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Blog Vivanco: #WineCulture
In the blog of Vivanco, we understand wine as a way of life, from an innovative and energetic perspective, offering you a unique experience around the Culture of Wine.

The 10 keys to getting it right when pairing wine and food

table food table

Food and wine pairing is the act of selecting and combining these elements in such a way that when they are consumed together, they will be paired in the same way.Both will see their positive characteristics enhanced, making it a more satisfactory experience. When it comes to wine pairing, there are no set rules, since our senses are involved in the way we perceive the colours, aromas, flavours and textures of food, the final result always has a large component of subjectivity. However, as wine consumption and gastronomy have become increasingly complex over time, it is true that a series of conventions have been established that seem to be accepted by the majority. On this basis, and understanding the world of food and wine pairing as a space that is always open to experimentation, we are going to try to decipher a series of fundamental keys that will help us to get it right when pairing wines and food.. 10 guidelines to bear in mind so that finding the ideal wine for each dish, or the ideal dish for each wine, is a piece of cake. Here we go!

1. Pairing is balance

When choosing the perfect combination between a wine and a dish, we will always try to find the balance between the two components of the pairing. To do this, we will try to ensure that the wine and the dish contribute similar weights to the union.

  • In the case of food, the weight of the food will be determined by characteristics such as its fat content, its aromatic and flavour intensity or our ability to digest it. Thus, it is easy to understand that a stew is heavier for the diner than a fish dish and that fish is heavier than a salad.
  • In the case of wines, something very similar happens: the weight of the wine will be determined by the intensity of its aroma and flavour and, above all, by the wine's body. The latter is closely related to the alcohol content. The maturation time, the grape varieties chosen for the production of the wine, the concentration of tannins, etc. will also have an influence. Thus, a red reserva wine should be heavier and more full-bodied than a young red wine, while a young red wine will be heavier than a fresh and fruity white wine.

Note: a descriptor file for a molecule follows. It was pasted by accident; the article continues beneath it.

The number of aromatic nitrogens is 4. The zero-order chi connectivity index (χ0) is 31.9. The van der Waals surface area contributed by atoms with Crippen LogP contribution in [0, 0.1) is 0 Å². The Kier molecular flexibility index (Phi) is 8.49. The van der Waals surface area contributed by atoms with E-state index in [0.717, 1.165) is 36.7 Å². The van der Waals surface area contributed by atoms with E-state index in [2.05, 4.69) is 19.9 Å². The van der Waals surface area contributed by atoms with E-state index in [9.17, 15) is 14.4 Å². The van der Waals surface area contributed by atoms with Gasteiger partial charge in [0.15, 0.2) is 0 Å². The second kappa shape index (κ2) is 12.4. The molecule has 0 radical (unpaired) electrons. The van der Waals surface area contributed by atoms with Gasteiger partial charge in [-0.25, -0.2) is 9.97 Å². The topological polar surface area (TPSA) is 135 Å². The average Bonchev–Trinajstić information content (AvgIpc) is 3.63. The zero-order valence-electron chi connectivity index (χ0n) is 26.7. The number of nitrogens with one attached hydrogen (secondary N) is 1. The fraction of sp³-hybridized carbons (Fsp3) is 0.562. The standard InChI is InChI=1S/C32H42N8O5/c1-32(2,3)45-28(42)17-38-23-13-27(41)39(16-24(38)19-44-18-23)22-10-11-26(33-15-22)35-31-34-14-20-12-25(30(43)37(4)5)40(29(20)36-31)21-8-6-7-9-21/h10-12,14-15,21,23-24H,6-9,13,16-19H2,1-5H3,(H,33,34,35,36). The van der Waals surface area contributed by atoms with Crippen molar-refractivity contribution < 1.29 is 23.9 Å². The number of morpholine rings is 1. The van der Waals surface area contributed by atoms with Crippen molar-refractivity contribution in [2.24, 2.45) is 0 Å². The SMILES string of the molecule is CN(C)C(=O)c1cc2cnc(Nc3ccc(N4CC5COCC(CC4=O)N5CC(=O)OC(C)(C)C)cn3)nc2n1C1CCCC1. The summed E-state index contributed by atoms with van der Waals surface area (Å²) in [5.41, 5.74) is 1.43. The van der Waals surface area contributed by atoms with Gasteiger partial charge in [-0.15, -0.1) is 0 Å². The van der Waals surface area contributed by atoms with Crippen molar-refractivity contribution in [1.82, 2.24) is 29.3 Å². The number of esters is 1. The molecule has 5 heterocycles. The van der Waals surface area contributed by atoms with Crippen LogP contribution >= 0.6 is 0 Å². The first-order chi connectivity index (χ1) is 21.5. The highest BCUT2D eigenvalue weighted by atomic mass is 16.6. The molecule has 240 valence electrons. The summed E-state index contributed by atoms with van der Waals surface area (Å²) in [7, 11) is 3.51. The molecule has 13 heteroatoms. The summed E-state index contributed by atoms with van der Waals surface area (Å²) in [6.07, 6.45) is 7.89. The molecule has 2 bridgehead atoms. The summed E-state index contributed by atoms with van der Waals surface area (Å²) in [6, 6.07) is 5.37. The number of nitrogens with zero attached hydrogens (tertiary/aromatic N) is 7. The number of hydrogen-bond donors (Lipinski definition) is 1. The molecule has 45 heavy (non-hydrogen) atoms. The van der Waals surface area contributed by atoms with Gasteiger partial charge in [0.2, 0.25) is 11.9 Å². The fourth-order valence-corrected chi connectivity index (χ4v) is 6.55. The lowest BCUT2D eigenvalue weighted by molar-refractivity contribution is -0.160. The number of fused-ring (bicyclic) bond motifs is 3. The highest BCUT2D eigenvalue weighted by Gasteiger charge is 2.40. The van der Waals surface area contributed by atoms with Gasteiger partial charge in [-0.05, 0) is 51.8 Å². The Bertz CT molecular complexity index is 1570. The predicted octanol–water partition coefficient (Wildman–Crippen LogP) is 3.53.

If we are clear about the concept of food weight, it will be easy to apply this knowledge to the search for balanced pairings: for heavy food dishes, we will need full-bodied wines; for lighter dishes, we will look for wines that are also light and easier to drink.

2. Pairing wines and food by association

Once we have taken into account the issue of balance, we can move on to look at other nuances and characteristics of the wines and dishes we are considering choosing for our pairing: flavours, textures, aromas, colours, temperature sensation, etc. A good approach for a successful pairing can be to look for the association of some of these common characteristics between food and wine. For example, we can serve a sweet wine with a dessert, to complement and enhance this common characteristic of both elements. It is also interesting to serve a meat stew made with wine, together with the same wine that we have used to cook the meat, since it is the same wine and the pairing will always work well. We can cook fish or white meats and serve them with white wines, etc. The question is find common characteristics between wines and dishes and try to complement them in the best possible way.

3. Pairing wines and food by contrast

In the opposite direction to the previous point, we can also find balance in our pairing by looking for contrasts between the characteristics of wines and dishes. This is what we do, for example, when serving a blue cheese with a sweet wine or a generous wine, where the sweetness provided by the wine is a good counterpoint to the intense flavour of this type of cheese and its high salt content. We can also resort to the refreshing effect of a dry white wine to mitigate the sensation of heat that some spicy foods, etc., give us.

glass of white wine

4. Pay close attention to the preparation of the dishes

If the raw material with which we prepare our dishes is of fundamental importance when considering our wine pairing, the way in which we cook them is no less important. Therefore, the way we cook them is no less important, the same food can be accompanied by different types of wine depending on the way it is cooked.. For example, if we cook a chicken in a simple way, grilled and with some spices, we can accompany it with a fresh white wine with a certain acidity. If instead of cooking the chicken on the grill we cook it stewed in a sauce, its flavour will be much more powerful, so we can pair it very well with a white wine with oak or with a red wine with some crianza and more structured.